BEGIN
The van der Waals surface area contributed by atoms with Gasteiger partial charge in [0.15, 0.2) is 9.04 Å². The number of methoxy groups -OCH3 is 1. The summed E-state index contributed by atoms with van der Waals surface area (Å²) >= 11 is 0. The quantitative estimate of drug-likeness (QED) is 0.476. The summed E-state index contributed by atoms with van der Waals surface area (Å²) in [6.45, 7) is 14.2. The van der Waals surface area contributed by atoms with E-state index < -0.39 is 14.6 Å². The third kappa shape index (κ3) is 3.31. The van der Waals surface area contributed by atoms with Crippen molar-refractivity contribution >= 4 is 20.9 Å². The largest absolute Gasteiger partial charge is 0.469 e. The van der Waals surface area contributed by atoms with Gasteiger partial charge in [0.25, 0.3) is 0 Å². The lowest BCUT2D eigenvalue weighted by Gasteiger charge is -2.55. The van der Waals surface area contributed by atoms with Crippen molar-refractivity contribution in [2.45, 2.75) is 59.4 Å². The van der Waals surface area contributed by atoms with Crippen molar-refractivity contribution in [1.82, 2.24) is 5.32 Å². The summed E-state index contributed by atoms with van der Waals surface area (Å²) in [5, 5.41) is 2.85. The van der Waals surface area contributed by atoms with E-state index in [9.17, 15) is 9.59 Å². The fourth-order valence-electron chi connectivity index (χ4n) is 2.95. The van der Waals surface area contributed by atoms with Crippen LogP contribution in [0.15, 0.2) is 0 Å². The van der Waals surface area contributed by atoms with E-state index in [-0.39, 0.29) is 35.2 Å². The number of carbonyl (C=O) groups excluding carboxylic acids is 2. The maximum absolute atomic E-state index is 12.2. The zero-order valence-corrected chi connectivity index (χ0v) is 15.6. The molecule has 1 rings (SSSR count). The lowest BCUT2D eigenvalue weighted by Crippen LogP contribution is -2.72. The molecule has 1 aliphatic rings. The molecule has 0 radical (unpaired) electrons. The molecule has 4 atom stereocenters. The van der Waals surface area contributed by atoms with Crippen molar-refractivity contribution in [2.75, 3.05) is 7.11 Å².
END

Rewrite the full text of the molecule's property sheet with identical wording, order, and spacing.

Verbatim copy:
The van der Waals surface area contributed by atoms with Gasteiger partial charge in [0.15, 0.2) is 9.04 Å². The number of methoxy groups -OCH3 is 1. The summed E-state index contributed by atoms with van der Waals surface area (Å²) >= 11 is 0. The quantitative estimate of drug-likeness (QED) is 0.476. The summed E-state index contributed by atoms with van der Waals surface area (Å²) in [6.45, 7) is 14.2. The van der Waals surface area contributed by atoms with E-state index < -0.39 is 14.6 Å². The third kappa shape index (κ3) is 3.31. The van der Waals surface area contributed by atoms with Crippen molar-refractivity contribution >= 4 is 20.9 Å². The largest absolute Gasteiger partial charge is 0.469 e. The van der Waals surface area contributed by atoms with Gasteiger partial charge in [0.25, 0.3) is 0 Å². The lowest BCUT2D eigenvalue weighted by Gasteiger charge is -2.55. The van der Waals surface area contributed by atoms with Crippen molar-refractivity contribution in [2.45, 2.75) is 59.4 Å². The van der Waals surface area contributed by atoms with Crippen molar-refractivity contribution in [1.82, 2.24) is 5.32 Å². The summed E-state index contributed by atoms with van der Waals surface area (Å²) in [5, 5.41) is 2.85. The van der Waals surface area contributed by atoms with E-state index in [9.17, 15) is 9.59 Å². The fourth-order valence-electron chi connectivity index (χ4n) is 2.95. The van der Waals surface area contributed by atoms with Crippen LogP contribution in [0.15, 0.2) is 0 Å². The van der Waals surface area contributed by atoms with E-state index in [-0.39, 0.29) is 35.2 Å². The number of carbonyl (C=O) groups excluding carboxylic acids is 2. The maximum absolute atomic E-state index is 12.2. The zero-order valence-corrected chi connectivity index (χ0v) is 15.6. The molecule has 1 rings (SSSR count). The lowest BCUT2D eigenvalue weighted by Crippen LogP contribution is -2.72. The molecule has 1 aliphatic rings. The molecule has 0 radical (unpaired) electrons. The molecule has 4 atom stereocenters. The van der Waals surface area contributed by atoms with Crippen molar-refractivity contribution in [2.75, 3.05) is 7.11 Å².